Log Cabin Chronicles

How not to make friends, influence people, get rich, or win ~ be a journalist

John Mahoney


It's clear after a lifetime of reporting that while you may influence a few people on some issues, it's no way to make friends or retain the few you have.

Any newsman who strives to be a fair witness, to write even-handed, stories replete with the obvious "facts" and the not-so-obvious background details, is going to alienate half of his readership on any given controversial issue.

If you work at your trade long enough and aren't a complete weenie, sooner or later you'll write about enough local issues to piss off everyone you know.

There's no escape, short of backing off and only reporting "good news" and always being "positive."

And there's no dodging the reality of social pressure for self-censorship in a small town or rural community: "Either you're with me or you're against me or at least shut your mouth about it" is the operational ethic. Friendships can hang in the balance...

What is the role of a reporter, especially one involved in community journalism where the mayor, councilors, and the president of the Chamber of Commerce may be friends or neighbors?

Certainly it is not to act as a conduit for mayor and council, their private pipeline to the taxpaying voters through which they push their sanitized version of the "truth" arrived at only after hours of deliberation in secret meetings conveniently labeled "work sessions?"

And neither is it to be cheerleader for the local Babbitts, braying loudly for each new government-funded make-work project while staying mum about the flaws in the community that need fixing for fear of giving offense or "making the town look bad."

The streets may be dirty, the buildings shabby, unemployment endemic, and there may be little kids going to school without breakfast but for God's sake don't put that in the paper, or on-line. It's so...negative.

No one - reporter, mayor, councilor, businessman, educator - is infallible. None of us have a lock on the so-called truth.

I've never met a single politician - local mayor, state governor, U.S. president - whom I believed to have been anointed by God to pass along the revealed truth, uncommented upon.

However, some do act from time to time as if they believe they are divinely inspired and their position on any given issue is The Word revealed.

All opponents, of course, are liars and evildoers bent on nothing less than wholesale destruction of the community.

To write it any other way is to be "negative" or, at the very least, "not positive."

It's part and parcel of today's Culture of Complaint where everyone, especially those who see themselves in charge, is a victim.

There always has been press bashing - it's called killing the messenger. Community newspapers are often subjected to pressure from business interests and politicians to get with the program, to get on board, to be team players. To be "positive" for the greater good community good.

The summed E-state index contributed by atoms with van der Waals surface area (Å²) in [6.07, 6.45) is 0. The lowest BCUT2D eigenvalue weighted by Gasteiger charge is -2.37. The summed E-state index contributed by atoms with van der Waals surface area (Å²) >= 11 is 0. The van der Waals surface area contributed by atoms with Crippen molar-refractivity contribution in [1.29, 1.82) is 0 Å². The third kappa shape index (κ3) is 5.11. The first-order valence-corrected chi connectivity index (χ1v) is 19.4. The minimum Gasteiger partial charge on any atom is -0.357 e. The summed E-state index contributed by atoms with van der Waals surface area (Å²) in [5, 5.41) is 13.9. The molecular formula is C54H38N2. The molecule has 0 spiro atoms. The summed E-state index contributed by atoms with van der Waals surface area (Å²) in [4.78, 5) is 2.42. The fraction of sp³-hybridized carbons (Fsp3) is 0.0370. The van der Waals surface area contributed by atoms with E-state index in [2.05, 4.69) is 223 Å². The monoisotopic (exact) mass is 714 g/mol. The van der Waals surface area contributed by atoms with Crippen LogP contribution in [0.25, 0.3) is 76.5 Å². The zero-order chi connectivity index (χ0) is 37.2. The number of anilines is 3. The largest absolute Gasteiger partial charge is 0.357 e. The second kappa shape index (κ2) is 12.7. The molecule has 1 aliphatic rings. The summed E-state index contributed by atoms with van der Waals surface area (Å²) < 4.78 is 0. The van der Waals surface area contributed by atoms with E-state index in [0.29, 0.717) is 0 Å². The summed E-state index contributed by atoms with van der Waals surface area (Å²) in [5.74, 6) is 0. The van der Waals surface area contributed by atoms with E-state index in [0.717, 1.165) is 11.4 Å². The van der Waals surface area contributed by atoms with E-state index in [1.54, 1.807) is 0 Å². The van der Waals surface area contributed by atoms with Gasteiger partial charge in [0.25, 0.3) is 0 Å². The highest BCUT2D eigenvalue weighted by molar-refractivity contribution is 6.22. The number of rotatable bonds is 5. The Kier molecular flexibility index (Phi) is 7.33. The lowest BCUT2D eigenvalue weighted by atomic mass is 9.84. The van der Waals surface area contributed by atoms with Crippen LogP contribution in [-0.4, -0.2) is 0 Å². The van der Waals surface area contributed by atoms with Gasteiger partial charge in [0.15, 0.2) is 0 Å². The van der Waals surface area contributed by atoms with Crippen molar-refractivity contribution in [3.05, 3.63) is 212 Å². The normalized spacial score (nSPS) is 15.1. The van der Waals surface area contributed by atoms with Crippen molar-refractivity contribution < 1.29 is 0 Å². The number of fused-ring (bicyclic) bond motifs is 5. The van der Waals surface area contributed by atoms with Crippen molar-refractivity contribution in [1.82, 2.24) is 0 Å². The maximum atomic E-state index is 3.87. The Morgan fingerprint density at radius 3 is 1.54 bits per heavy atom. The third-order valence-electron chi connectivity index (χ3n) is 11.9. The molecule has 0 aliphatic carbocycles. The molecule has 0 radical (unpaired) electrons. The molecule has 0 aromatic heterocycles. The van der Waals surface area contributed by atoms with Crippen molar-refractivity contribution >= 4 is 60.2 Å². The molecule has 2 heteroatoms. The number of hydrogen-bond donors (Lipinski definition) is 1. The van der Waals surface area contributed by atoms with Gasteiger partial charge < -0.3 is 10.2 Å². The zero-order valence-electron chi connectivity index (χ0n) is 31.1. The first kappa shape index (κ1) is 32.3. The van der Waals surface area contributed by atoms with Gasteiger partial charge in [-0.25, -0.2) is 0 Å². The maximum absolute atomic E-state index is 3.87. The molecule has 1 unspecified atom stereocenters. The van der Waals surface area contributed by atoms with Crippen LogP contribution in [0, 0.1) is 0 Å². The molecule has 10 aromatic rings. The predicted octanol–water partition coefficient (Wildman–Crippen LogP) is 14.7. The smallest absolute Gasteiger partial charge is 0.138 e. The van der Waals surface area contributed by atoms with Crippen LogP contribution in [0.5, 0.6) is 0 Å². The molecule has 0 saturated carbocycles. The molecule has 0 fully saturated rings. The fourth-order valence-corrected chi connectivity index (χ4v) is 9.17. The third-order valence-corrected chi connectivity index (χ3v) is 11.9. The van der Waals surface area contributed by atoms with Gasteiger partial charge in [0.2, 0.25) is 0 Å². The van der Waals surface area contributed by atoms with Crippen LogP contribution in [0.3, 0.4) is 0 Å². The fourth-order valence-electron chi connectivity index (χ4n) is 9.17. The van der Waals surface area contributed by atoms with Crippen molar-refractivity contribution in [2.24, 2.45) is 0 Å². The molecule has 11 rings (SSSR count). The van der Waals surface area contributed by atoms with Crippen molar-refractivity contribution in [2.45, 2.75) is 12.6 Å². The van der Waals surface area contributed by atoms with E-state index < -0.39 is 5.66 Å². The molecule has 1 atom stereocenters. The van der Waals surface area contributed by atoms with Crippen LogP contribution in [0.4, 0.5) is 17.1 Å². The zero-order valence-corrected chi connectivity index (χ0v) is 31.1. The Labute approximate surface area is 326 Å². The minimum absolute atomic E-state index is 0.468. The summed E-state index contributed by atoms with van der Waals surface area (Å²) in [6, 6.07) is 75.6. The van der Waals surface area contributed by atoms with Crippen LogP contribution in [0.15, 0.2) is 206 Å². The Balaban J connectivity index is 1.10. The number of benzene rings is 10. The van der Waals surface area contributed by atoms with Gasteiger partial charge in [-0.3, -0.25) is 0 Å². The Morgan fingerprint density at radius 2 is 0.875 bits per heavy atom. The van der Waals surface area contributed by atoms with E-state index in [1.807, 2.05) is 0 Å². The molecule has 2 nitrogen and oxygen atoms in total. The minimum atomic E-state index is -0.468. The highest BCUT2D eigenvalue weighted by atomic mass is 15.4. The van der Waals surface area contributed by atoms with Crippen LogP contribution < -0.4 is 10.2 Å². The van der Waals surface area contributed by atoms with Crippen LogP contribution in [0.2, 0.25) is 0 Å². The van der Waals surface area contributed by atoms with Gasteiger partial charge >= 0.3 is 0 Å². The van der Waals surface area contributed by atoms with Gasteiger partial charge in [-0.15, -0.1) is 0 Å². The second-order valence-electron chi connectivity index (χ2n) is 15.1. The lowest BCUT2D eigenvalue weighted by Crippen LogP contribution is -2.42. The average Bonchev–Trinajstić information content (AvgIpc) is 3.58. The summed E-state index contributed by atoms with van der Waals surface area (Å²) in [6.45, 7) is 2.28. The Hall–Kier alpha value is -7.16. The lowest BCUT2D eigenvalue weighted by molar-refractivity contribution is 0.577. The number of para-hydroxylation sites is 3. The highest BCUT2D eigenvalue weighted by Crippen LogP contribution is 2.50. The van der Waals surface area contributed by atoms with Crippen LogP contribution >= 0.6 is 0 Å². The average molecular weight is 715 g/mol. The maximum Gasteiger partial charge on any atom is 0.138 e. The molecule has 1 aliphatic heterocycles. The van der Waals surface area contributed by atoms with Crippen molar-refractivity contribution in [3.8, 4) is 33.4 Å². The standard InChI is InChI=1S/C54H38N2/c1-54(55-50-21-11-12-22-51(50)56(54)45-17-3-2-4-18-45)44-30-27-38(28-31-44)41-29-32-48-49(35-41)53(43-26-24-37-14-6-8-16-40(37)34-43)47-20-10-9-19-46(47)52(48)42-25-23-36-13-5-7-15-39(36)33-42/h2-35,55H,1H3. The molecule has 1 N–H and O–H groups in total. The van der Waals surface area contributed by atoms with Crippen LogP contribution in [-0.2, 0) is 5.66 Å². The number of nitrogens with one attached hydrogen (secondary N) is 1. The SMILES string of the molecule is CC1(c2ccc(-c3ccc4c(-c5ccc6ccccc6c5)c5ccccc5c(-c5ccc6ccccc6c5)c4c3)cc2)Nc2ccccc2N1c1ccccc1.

Lapdog journalism -- that's not the proper role of a community newspaper.

The press and government, by their very natures, have an adversarial relationship. And that is very healthy, indeed. It's needed to insure accountability and honesty in the conduct of public affairs.

Politicians and bureaucrats, despite professing the ideals of democracy, transparency, and open government, do their best to present themselves and their actions in the best possible light - even if that means subterfuge, distortion, and misrepresentation. Or, sometimes, outright lies.

Yes, a community newspaper has a responsibility to cover "good news" stories, public and private success stories -- they're an essential part of the fabric of the life of the town and they make good reading.

But the local editor also has the obligation to report on the negative stories that are an equal part of community life.

And when it comes to council doings - how residents' taxes are spent, bylaws that are or are not enacted - the obligation is serious to not only report the public actions of council, but what went on behind the scenes to arrive at a given decision.

This is the part of the job where you piss people off.

It's the reporting of covert actions by politicians, or apparent conflicts of interests, or discussing in print some heavy baggage from the past that can alienate, embarrass, and irritate.

This is followed by public and private badmouthing which sometimes leads to serious attempts to whiplash the editor into line by real or implied threats of economic blackmail - canceling or non-renewal of subscriptions, pulling advertising.

Any community newspaper publisher committed to doing the job right has been subjected to this.

If journalism is your calling there's nothing to be done except keep on playing it straight down the middle, be honest, and don't back off. You won't win any popularity contests, of course, and don't plan on making a whole lot of friends amongst those who would call the shots...

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Copyright © 1999 John Mahoney/Log Cabin Chronicles/10.99